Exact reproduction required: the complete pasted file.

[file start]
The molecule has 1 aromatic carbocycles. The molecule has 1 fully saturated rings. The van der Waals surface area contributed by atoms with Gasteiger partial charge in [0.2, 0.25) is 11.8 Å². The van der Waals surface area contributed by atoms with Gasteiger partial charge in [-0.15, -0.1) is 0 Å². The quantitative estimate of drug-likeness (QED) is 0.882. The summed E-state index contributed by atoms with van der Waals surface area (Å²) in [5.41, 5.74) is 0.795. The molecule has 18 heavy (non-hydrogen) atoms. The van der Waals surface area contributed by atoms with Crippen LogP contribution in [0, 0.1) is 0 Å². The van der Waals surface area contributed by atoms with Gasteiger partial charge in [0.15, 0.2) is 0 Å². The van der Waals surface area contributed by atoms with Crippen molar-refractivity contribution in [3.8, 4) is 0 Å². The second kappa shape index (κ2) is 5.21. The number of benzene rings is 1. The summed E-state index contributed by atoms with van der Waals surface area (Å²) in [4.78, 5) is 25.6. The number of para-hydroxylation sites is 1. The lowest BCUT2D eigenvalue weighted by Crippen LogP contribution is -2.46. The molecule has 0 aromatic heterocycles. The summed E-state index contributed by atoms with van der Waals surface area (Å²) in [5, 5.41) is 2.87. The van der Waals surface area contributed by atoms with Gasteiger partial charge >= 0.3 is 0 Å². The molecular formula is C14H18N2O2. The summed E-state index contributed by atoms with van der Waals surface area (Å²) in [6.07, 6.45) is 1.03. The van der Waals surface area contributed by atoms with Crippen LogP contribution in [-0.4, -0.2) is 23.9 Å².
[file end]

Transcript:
The molecule has 1 aromatic carbocycles. The molecule has 1 fully saturated rings. The van der Waals surface area contributed by atoms with Gasteiger partial charge in [0.2, 0.25) is 11.8 Å². The van der Waals surface area contributed by atoms with Gasteiger partial charge in [-0.15, -0.1) is 0 Å². The quantitative estimate of drug-likeness (QED) is 0.882. The summed E-state index contributed by atoms with van der Waals surface area (Å²) in [5.41, 5.74) is 0.795. The molecule has 18 heavy (non-hydrogen) atoms. The van der Waals surface area contributed by atoms with Crippen LogP contribution in [0, 0.1) is 0 Å². The van der Waals surface area contributed by atoms with Gasteiger partial charge in [0.15, 0.2) is 0 Å². The van der Waals surface area contributed by atoms with Crippen molar-refractivity contribution in [3.8, 4) is 0 Å². The second kappa shape index (κ2) is 5.21. The number of benzene rings is 1. The summed E-state index contributed by atoms with van der Waals surface area (Å²) in [4.78, 5) is 25.6. The number of para-hydroxylation sites is 1. The lowest BCUT2D eigenvalue weighted by Crippen LogP contribution is -2.46. The molecule has 0 aromatic heterocycles. The summed E-state index contributed by atoms with van der Waals surface area (Å²) in [5, 5.41) is 2.87. The van der Waals surface area contributed by atoms with Gasteiger partial charge >= 0.3 is 0 Å². The molecular formula is C14H18N2O2. The summed E-state index contributed by atoms with van der Waals surface area (Å²) in [6.07, 6.45) is 1.03. The van der Waals surface area contributed by atoms with Crippen LogP contribution in [-0.4, -0.2) is 23.9 Å².